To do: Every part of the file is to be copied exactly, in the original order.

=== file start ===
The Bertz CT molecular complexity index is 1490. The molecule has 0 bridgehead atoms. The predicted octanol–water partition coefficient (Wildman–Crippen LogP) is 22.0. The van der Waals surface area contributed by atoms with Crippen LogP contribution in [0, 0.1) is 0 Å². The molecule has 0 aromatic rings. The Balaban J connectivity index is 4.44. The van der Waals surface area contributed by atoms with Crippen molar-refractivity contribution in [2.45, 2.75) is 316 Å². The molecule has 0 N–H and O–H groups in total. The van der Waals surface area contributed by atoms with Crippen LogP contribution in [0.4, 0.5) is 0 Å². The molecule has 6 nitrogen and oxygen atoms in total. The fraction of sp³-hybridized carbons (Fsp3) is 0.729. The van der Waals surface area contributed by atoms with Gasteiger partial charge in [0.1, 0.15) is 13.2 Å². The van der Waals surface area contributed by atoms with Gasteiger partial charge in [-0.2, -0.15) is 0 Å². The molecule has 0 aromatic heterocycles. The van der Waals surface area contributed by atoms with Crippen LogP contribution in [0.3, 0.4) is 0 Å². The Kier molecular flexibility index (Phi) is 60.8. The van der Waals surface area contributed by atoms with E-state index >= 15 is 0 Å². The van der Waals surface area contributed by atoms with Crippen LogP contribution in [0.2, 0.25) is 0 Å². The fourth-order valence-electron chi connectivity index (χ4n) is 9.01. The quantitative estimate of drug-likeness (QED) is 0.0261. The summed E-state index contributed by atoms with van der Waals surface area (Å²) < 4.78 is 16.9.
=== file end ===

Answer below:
The Bertz CT molecular complexity index is 1490. The molecule has 0 bridgehead atoms. The predicted octanol–water partition coefficient (Wildman–Crippen LogP) is 22.0. The van der Waals surface area contributed by atoms with Crippen LogP contribution in [0, 0.1) is 0 Å². The molecule has 0 aromatic rings. The Balaban J connectivity index is 4.44. The van der Waals surface area contributed by atoms with Crippen molar-refractivity contribution in [2.45, 2.75) is 316 Å². The molecule has 0 N–H and O–H groups in total. The van der Waals surface area contributed by atoms with Crippen LogP contribution in [0.4, 0.5) is 0 Å². The molecule has 6 nitrogen and oxygen atoms in total. The fraction of sp³-hybridized carbons (Fsp3) is 0.729. The van der Waals surface area contributed by atoms with Gasteiger partial charge in [0.1, 0.15) is 13.2 Å². The van der Waals surface area contributed by atoms with Gasteiger partial charge in [-0.2, -0.15) is 0 Å². The molecule has 0 aromatic heterocycles. The van der Waals surface area contributed by atoms with Crippen LogP contribution in [0.3, 0.4) is 0 Å². The Kier molecular flexibility index (Phi) is 60.8. The van der Waals surface area contributed by atoms with E-state index >= 15 is 0 Å². The van der Waals surface area contributed by atoms with Crippen LogP contribution in [0.2, 0.25) is 0 Å². The fourth-order valence-electron chi connectivity index (χ4n) is 9.01. The quantitative estimate of drug-likeness (QED) is 0.0261. The summed E-state index contributed by atoms with van der Waals surface area (Å²) < 4.78 is 16.9.